It's time for the Chicago Cubs to think of possible trades to replace Aramis Ramirez after he declined the 2012 options offered to him by the Cubs. Ramirez, the power-hitting third baseman, has played on the North Side since 2003 after being traded by the Pittsburgh Pirates and was voted to two All-Star games during that time.
Considering the current rebuilding, or reloading, state the Cubs are in, it wouldn't be in the organization's best interest to re-sign the 33-year-old third baseman, who's had his fair share of injuries over the last few seasons.
Ramirez's biggest contribution while wearing Cubby-blue was his production at the plate. He had a solid glove at the hot corner, but his glove has gotten old over the years.
The '12 free agent market for third basemen is pretty weak, so it'd be near impossible to replace Ramirez's offense and defense via free agency. Chicago may have to trade for a player, third basemen or not, who can contribute similar to Ramirez.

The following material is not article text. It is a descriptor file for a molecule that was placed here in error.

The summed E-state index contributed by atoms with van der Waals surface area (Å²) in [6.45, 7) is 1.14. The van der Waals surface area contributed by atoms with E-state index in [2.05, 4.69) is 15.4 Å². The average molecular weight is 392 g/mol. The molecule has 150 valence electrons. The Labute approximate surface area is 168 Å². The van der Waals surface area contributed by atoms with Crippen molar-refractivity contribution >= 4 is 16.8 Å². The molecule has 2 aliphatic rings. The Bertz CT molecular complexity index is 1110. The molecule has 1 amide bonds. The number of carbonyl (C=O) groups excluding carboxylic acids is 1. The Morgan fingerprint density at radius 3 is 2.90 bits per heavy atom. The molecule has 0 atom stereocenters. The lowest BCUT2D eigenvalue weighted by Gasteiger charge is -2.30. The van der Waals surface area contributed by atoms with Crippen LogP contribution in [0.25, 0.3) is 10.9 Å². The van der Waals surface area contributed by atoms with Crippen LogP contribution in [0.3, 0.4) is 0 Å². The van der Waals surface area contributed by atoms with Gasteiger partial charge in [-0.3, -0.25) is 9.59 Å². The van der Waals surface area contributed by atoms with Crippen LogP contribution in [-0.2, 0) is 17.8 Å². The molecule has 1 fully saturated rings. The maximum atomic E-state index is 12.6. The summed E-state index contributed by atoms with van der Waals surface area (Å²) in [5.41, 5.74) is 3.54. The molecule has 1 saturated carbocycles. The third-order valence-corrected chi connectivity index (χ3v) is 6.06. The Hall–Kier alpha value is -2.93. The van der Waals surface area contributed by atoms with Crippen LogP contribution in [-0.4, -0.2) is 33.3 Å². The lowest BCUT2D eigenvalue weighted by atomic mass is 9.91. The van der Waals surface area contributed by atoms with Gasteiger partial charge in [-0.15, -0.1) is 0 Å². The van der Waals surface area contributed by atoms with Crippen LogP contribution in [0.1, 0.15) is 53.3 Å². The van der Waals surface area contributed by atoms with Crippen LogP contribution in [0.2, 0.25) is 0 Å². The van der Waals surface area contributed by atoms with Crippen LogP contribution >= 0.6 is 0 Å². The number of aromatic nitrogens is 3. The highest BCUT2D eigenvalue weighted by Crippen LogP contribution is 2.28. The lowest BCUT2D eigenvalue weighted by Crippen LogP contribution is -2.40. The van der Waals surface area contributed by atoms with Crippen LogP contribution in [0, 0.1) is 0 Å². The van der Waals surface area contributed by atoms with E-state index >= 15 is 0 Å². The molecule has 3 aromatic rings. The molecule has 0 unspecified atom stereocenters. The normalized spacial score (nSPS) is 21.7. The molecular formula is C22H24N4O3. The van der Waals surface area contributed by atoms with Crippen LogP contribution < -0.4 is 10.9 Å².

Mark DeRosa is a free agent heading into the 2012 MLB season, so the Chicago Cubs wouldn't have to give anything up for him. DeRosa had a previous stint with the Cubs during the 2007 and '08 seasons, but he was traded shortly after the Cubs were swept by the Los Angeles Dodgers in the first round of the '08 playoffs.
Staying healthy has been an issue for DeRosa since him and the Cubs parted ways, but, when healthy, DeRosa is a valuable asset to a team like the Cubs.
DeRosa has played more positions than not throughout the course of his career. A handful of players currently on the Cubs' roster have, either, a history of injuries or aren't experienced enough to appear in the lineup for all 162 regular season games. DeRosa is a viable bench player who can be plugged in to the lineup on a regular basis, as well as a leader that can benefit the young players in the Cubs' clubhouse.
A one or two-year contract worth minimal money can be given to DeRosa as a short-term solution for the Cubs' attempt to replace Aramis Ramirez.
David Wright's contract with the New York Mets expires at the end of the 2012 season, and he's set to earn $15M in '12, with a $16M team option for the '13 season.